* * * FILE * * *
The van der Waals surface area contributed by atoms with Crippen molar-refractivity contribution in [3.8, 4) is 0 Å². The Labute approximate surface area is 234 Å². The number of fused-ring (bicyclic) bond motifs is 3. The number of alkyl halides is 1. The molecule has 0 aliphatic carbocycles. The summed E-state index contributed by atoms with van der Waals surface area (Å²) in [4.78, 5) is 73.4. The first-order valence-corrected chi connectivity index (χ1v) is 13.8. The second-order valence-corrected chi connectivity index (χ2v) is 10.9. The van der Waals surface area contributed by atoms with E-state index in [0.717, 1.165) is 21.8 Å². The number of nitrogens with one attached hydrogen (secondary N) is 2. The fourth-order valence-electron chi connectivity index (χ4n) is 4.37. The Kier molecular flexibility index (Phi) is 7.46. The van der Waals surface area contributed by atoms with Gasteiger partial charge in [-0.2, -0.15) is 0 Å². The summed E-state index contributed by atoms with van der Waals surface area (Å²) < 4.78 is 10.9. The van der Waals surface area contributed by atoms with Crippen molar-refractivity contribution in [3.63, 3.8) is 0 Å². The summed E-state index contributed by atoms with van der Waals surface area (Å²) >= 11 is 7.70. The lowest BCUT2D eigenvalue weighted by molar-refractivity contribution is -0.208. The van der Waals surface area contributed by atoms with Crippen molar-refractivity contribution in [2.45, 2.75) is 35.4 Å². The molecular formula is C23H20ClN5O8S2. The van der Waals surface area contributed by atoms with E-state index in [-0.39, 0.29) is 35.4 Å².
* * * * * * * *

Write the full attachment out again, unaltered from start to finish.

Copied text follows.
The van der Waals surface area contributed by atoms with Crippen molar-refractivity contribution in [3.8, 4) is 0 Å². The Labute approximate surface area is 234 Å². The number of fused-ring (bicyclic) bond motifs is 3. The number of alkyl halides is 1. The molecule has 0 aliphatic carbocycles. The summed E-state index contributed by atoms with van der Waals surface area (Å²) in [4.78, 5) is 73.4. The first-order valence-corrected chi connectivity index (χ1v) is 13.8. The second-order valence-corrected chi connectivity index (χ2v) is 10.9. The van der Waals surface area contributed by atoms with E-state index in [0.717, 1.165) is 21.8 Å². The number of nitrogens with one attached hydrogen (secondary N) is 2. The fourth-order valence-electron chi connectivity index (χ4n) is 4.37. The Kier molecular flexibility index (Phi) is 7.46. The van der Waals surface area contributed by atoms with Gasteiger partial charge in [-0.2, -0.15) is 0 Å². The summed E-state index contributed by atoms with van der Waals surface area (Å²) < 4.78 is 10.9. The van der Waals surface area contributed by atoms with Crippen molar-refractivity contribution in [3.63, 3.8) is 0 Å². The summed E-state index contributed by atoms with van der Waals surface area (Å²) >= 11 is 7.70. The lowest BCUT2D eigenvalue weighted by molar-refractivity contribution is -0.208. The van der Waals surface area contributed by atoms with Crippen molar-refractivity contribution in [2.45, 2.75) is 35.4 Å². The molecular formula is C23H20ClN5O8S2. The van der Waals surface area contributed by atoms with E-state index in [-0.39, 0.29) is 35.4 Å².